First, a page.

And equally certain is it, that so far as it regards the surrender of American citizens, there could be no reciprocity on the part of Canada; since, by the laws of that province, no subject of the realm can be sent prisoner out of the country. It was upon this ground that Lord Aylmer, the Governor of Canada, in the year 1833, refused to surrender, on the application of the Governor of New York, four men who had come over the line, and barbarously murdered a young woman in the town of Champlain.
We have now arrived at the third and last point; which is, that admitting a state to possess the right to act upon the subject of surrendering to foreign governments fugitives from justice, yet that the sovereign power of the state must be brought into action, and the surrenders made under a regular law or proceeding of such power; and that as the act now complained of was without any such authority, it was a violation of the provision in the Constitution of the United States which declares that 'no person shall be deprived of life, liberty, or property, without due process of law.'
But here arises the question, whether this provision in the Constitution is applicable to the states; or, in other words, whether it constitutes a protection against the unlawful exercise of state power. I am aware that it has been decided by this Court, in the case of Barron vs. The City of Baltimore, 7 Peters, 243, that the amendments to the Constitution of the United States, commonly called the bill of rights, were simply limitations of the powers of the general government, and had no effect upon the state governments. But as the decision is a recent one, and stands alone, I trust the Court will attend to me while I submit a few remarks upon a question so important and interesting.
Let me begin by observing that the rule of construction which can generally be resorted to, in order to determine the sense of any provision in the original Constitution, cannot be applied to the articles of amendment. The Constitution itself was one connected work, and was the result (if I may be allowed the expression) of a concentration of mind; and in deciding upon one part of it, reference may be had to other parts, and the whole so construed as consistently to stand together. But the case is very different as it regards the amendments. These have little or no connection with each other, varying both in their character and in their terms, and were originally proposed from different quarters, and with different objects. Each article, therefore, if not each clause, should be construed simply according to its own nature, and the terms in which it may be expressed.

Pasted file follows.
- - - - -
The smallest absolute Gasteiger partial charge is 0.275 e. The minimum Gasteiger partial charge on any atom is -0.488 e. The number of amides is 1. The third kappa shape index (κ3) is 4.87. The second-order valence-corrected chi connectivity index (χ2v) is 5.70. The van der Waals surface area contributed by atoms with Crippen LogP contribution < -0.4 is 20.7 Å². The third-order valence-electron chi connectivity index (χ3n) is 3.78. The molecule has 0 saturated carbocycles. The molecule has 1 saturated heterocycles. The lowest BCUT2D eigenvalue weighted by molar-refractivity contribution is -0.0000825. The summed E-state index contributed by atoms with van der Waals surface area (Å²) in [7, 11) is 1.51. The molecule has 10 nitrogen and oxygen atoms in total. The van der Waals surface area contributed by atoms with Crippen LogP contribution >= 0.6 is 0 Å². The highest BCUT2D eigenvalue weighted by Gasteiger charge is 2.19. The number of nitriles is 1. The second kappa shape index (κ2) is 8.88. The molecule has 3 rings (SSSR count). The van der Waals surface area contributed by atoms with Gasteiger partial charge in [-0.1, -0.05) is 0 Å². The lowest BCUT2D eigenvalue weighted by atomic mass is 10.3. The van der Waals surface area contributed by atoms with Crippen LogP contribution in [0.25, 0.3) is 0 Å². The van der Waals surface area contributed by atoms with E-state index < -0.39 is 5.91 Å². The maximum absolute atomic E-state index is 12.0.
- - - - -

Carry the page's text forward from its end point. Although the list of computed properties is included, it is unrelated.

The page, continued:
With the utmost deference I beg leave to observe, that in my humble judgment, an error was committed by the Court, in the case referred to, in supposing all the articles of amendment to be in the nature of limitations of governmental power, or to have been so intended at the time of their adoption. When we speak of a limitation of power, we have naturally in view some power which, without such limitation, might be lawfully exercised; and of this character are the prohibitions in the original Constitution, whether relating to the general government, or to the states. That some of the amendments are of the same character is unquestionably true. But there are others which are not so; among which is the one containing the clause declaring that 'no person shall be deprived of life, liberty, or property, without due process of law.' These latter cannot be considered as limitations of power, but are to be understood as declarations of rights. Of absolute rights, inherent in the people, and of which no power can legally deprive them.
The right of personal liberty has existed ever since the first creation of man, and is incident to his nature. It has been recognised from the earliest organization of society, and the first institution of civil government, until the present time. And for the plain reason that this sacred right is beyond the reach of all legitimate power, it cannot properly be the subject of a limitation to the action of a regular government. Whether the declaration of this right, as well as of others, was made a part of the Constitution of the United States, with a view, principally, of guarding it from violations by the general government, it is not material to inquire. We find it there, and the only question now is, as to the extent of its operation.
That the clause in question (and indeed the whole article in which it appears) embraces every person within the limits and jurisdiction of the whole Union, will not be denied. All that remains to be determined is, whether it is to be construed as leaving the states free to encroach upon the right which it declares every one shall enjoy; or whether it is to be understood as recognising and adopting the principle that no power from any quarter can do so. In other words, whether the clause was inserted because it was deemed more proper for the states than for the general government to deprive a person of his life or ...